Figure 1 shows the observed data under the different experimental conditions. When the avatars moved in depth (Exp. 1–5), participants did not perceive the speeds as veridical. The curves differ from predictions of veridicality in all experiments, five test with F(3,45) > 9.21, p < 0.001. When the runners were overall receding from the observer (areas below the line of veridicality e.g., low observer speeds with back camera and high speed with front camera), slower chaser speeds were perceived as being equally fast as the chased. Chaser speeds appeared to be quicker than expected by their physical speed, the illusion of catching up was induced. When the avatars were coming closer to the observer (above the line, slow speed with front camera, high speed with back camera), chaser speeds appeared to be slower, so that faster than physically correct chaser speeds appeared to be equally fast as the chased.
Predictions from constant relative distances, constant absolute visual angles, equal expansion rates, and large distance compressions significantly differ from the observed values in each experiment, 20 F(3,45) > 11.9, p < 0.001. Predictions from small distance compression do not fit the data for no occlusion, few and many self-movement cues, F(3,45) > 3.33, p < 0.028, other F(3,45) < 2.42, p > 0.079. Medium distance compression predictions deviate only for few self-movement cues, F(3,45) = 3.59, p = 0.021, other F(3,45) < 1.92, p > 0.139.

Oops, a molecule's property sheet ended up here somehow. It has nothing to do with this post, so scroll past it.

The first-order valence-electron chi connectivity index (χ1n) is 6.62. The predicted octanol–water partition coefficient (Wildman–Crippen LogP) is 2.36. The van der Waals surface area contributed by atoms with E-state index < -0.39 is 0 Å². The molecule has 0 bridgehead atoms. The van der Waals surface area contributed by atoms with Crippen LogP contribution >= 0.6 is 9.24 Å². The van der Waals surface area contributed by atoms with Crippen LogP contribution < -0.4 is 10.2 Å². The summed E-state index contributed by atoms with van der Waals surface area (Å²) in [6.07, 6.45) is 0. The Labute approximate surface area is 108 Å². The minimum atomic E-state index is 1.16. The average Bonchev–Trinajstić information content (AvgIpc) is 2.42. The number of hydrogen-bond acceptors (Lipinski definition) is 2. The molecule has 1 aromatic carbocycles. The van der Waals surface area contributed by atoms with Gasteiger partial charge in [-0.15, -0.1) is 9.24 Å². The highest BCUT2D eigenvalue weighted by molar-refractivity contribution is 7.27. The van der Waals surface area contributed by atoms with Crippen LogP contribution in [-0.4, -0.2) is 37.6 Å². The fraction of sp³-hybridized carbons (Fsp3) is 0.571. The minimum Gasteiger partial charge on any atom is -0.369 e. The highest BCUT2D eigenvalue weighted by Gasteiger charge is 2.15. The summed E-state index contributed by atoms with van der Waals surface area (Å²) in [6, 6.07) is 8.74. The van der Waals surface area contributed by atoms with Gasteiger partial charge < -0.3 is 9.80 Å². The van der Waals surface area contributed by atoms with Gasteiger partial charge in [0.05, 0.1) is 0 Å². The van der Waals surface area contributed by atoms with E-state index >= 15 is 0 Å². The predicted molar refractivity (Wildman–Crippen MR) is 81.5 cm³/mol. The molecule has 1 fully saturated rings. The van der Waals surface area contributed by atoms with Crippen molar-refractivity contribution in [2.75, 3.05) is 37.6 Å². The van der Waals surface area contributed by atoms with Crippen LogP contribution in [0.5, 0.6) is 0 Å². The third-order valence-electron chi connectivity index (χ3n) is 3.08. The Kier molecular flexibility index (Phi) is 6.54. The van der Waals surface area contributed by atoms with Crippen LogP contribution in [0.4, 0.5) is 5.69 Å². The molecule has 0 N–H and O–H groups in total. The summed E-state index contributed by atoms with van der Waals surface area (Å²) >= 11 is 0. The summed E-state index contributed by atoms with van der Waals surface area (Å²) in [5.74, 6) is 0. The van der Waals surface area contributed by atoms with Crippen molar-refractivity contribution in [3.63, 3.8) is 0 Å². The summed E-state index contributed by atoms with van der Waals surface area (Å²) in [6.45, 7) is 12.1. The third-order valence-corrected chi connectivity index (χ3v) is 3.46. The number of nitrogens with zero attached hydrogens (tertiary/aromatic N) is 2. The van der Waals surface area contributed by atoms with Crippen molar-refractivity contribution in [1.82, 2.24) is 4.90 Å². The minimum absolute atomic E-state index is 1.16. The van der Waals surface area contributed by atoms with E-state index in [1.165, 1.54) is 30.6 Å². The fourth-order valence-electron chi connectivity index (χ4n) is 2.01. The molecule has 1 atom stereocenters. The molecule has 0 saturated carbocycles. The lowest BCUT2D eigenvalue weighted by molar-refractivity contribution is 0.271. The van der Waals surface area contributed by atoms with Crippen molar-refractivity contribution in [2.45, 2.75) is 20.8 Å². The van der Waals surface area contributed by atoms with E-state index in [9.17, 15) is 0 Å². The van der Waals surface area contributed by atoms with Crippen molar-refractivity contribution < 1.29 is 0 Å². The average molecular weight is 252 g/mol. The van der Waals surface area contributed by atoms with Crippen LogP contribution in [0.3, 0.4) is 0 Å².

In all experiments, medium distance compression provides a better fit than all other models, 20 F(45,45) > 1.67, p < 0.045, except for small distance compression, five F(45,45) < 1.48, p > 0.096. Small distance compression provided a better fit than any model (other than medium compression) in all experiments, except for few self-movement cues, F(45,45) > 1.70, p < 0.040 in which it provided a better fit than keeping the visual angle constant, F(45,45) = 4.13, p < 0.001.
When the observer was looking from the side, all models predicted veridical performance and the data do not deviate from that prediction, F(3,45) = 1.10, p = 0.359.
In support for deviations from relative distance, we also did not observe differences in the shape of speed estimation curves values between of the standard experiment and the experiment with no occlusion, F(2,56) = 0.259, p = 0.773. Participants did not rely on occlusions for movement estimation.
We also varied the amount of self-movement cues in order to examine whether self-movement was estimated and parsed out. This variation did not change the shape of the speed estimation curves, F(4,84) = 0.479, p = 0.751, suggesting that self-movement speed was not a central part of the estimation process.
When looking at the speed estimates for observer speeds of 3 m/s, which was equal to the chased person’s speed and which we used to normalize individual curves, we observed an average underestimation of chaser speed between 0.058 m/s (from the side) and 0.47 m/s (standard), which was reliable for the standard experiment, t(14) = 2.83, p = 0.014, all other t(14) < 1.97, p > 0.069. This difference indicates an average response bias towards answering “fall behind”.